Here are a few of my recent creations:

 My cousin a Hanbok made with steamed beetroot inspired by my cousin who is currently in Korea and who sent me a photo of herself in a Hanbok. 

”A mosquito” made of vegetables found in a broccoli slaw – growing up in Sri Lanka mosquitoes were common and were irritating at best and at worst claimed lives through mosquito borne diseases. One of my cousins is a scientist currently doing research on dengue, a mosquito borne disease and her updates brought the mosquito to my mind.  I enjoyed disarming the pesky mosquito by recreating it as a colourful and aesthetically pleasing creature, something it is not, naturally. The most irritable sound it makes in your ear making sleep impossible came to mind when I created this and I felt powerful in my ability to create a pest into a thing of beauty under my control. 

This was with Sable grapes and is titled “the Legacy of Weerasuriya women” – the women on my maternal side of the family and I made it as a tribute to  their interest in clothes,  independence and ability to be efficient and capable managers of their estates. It was inspired by a portraiture my grand aunt Sylvia, sent me, in particular highlighting my great grandmother, Charlotte’s black handbag. I loved mindfully slicing the grapes into fine slivers and seeing the beauty of each slice, delicate and unique, allowing light to pass through like draped gossamer. 

This is titled a mother’s arms because my arm was injured carrying my toddler and I started exercising and doing strength training to make them stronger. Mothers use their arms to embrace, caress, cook, carry , wipe tears and snot off our kids faces and find them essential to their everyday lives. So I celebrated my now strong arms for their multiple functions and strength through this creation and loved how a beam of natural sunlight at dusk illuminated the upper half of the mother’s body.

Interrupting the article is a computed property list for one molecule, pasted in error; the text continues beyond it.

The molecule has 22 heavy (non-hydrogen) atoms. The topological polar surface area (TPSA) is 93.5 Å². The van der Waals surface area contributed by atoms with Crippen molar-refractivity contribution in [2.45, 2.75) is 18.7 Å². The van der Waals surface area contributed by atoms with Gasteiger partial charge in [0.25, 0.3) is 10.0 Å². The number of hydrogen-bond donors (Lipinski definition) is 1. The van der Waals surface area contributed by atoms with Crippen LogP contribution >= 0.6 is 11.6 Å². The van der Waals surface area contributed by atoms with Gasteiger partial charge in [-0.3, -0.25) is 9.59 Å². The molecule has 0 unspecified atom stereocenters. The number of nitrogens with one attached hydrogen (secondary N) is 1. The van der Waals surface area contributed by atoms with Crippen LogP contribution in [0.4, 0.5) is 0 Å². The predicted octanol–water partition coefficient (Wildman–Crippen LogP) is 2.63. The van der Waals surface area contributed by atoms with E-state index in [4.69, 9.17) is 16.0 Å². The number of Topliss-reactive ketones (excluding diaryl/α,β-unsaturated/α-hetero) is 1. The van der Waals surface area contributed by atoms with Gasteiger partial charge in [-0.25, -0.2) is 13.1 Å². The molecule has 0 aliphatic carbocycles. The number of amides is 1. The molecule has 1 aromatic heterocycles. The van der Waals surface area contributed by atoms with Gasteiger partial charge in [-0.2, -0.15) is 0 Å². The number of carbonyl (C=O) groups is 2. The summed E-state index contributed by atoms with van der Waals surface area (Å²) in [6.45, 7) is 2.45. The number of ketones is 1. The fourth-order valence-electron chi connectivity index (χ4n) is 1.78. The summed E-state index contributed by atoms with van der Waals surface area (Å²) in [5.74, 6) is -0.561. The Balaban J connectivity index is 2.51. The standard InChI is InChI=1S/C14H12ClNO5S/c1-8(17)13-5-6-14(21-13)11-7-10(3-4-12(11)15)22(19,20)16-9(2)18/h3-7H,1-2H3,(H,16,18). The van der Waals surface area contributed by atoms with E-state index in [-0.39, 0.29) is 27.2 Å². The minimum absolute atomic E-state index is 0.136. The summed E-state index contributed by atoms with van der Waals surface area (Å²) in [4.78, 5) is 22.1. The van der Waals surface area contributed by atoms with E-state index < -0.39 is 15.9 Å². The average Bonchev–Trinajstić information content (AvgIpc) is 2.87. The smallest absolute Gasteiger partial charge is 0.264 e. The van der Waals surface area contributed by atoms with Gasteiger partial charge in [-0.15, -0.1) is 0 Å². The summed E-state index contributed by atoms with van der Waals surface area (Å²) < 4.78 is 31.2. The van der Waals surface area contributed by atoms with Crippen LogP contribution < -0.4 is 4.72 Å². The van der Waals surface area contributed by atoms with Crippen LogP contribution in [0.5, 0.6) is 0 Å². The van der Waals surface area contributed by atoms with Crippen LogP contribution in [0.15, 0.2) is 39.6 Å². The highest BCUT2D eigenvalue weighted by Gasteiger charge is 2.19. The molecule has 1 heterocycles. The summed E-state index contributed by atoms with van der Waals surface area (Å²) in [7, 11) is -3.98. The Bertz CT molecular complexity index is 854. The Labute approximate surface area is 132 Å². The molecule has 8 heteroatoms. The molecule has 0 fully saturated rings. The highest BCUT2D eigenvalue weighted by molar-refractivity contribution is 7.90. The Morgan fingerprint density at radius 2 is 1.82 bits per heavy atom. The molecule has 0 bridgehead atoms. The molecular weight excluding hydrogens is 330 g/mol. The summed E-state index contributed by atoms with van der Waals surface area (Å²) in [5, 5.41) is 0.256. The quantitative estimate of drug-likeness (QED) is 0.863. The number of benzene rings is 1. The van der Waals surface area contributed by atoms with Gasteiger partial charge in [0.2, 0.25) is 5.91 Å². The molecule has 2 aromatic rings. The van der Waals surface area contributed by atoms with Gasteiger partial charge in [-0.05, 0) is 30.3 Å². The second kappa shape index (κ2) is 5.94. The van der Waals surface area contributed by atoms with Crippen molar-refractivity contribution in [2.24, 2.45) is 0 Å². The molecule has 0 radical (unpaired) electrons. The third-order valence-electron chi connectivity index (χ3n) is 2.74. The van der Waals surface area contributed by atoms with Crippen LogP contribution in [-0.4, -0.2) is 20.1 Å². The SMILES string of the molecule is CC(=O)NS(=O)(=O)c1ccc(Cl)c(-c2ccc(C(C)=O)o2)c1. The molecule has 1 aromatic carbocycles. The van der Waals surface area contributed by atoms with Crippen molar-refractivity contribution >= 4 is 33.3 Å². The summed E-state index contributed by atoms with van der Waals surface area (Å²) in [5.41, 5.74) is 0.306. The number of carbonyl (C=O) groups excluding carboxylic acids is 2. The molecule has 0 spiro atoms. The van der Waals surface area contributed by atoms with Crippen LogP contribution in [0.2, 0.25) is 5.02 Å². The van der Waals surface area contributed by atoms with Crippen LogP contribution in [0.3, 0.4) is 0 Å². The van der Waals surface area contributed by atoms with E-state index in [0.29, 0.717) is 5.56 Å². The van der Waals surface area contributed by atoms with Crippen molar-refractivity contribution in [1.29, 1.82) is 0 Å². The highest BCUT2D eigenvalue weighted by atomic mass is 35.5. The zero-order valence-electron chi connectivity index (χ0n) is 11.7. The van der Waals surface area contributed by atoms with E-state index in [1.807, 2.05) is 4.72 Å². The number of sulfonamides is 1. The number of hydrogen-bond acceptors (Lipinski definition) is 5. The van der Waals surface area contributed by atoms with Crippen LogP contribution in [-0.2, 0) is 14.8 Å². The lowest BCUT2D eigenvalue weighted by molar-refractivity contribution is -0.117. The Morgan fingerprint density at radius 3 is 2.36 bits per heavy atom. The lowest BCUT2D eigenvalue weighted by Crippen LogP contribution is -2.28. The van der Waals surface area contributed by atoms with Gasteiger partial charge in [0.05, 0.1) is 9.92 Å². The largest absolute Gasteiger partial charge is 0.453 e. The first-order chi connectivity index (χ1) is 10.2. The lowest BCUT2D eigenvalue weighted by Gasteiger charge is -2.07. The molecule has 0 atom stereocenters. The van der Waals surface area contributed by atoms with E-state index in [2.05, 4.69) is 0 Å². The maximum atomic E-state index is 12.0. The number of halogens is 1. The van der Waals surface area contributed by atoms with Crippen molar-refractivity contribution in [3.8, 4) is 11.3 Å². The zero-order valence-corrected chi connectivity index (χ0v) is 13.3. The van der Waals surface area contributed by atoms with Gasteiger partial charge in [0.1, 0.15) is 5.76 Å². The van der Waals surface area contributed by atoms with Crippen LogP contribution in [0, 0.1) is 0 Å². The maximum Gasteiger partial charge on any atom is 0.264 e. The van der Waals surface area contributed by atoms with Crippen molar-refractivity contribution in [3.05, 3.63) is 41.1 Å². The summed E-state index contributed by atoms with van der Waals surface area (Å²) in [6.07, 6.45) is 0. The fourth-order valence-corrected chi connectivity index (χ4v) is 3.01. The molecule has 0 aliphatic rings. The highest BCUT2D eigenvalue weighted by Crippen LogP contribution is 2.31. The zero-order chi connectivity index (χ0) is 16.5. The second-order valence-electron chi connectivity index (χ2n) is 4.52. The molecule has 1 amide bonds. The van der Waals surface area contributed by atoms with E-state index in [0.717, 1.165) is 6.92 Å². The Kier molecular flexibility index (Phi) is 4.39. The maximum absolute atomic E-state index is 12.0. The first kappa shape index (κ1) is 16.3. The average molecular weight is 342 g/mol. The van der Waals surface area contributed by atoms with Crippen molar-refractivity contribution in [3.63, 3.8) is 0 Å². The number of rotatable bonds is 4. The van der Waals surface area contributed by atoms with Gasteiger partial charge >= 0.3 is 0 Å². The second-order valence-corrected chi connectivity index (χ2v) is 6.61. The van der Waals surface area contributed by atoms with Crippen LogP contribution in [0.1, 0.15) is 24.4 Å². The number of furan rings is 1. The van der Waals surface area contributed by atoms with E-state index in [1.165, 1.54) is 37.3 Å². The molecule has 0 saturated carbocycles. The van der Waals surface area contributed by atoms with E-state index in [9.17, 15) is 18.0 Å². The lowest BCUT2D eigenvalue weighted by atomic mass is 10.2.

“When man bites into the fruit, at last he understands. What does he understand? Everything. He understands how the human species, given only to survival, slowly matured and arrived one fine day at an intuition of pleasure, the vanity of all the artificial appetites that divert one from one’s initial aspiration toward the virtues of simple and sublime things, the pointlessness of discourse, the slow and terrible degradation of multiple worlds from which no one can escape and, in spite of all that, the wonderful sweetness of the senses when they conspire to teach mankind pleasure and the terrifying beauty of Art.” Muriel Barbery (2009) in The Elegance of a Hedgehog


REFERENCES:
Barbery, M. (2009) The elegance of a hedgehog (B. Rosenblat. Narr) [Audiobook]. Highbridge.  https://rb.gy/3xeh2u
Clarkson, S. (2021). This Beautiful Truth. Baker Books 
Clarkson, J. (2022) Aggressively Happy. Bethany House
Tolkien, J.R.R. The Return of the King (Boston: Mariner Books) 

Anushka Fernando

Anushka Fernando is passionate about bringing art and beauty to the everyday through food (instagram @stories_of_a_mama) and about developing the potential of disadvantaged youth in Sri Lanka by teaching them socio-emotional learning skills. She is a speaker to global audiences on creativity and wellbeing and is an advisor to Learn for Life Lanka.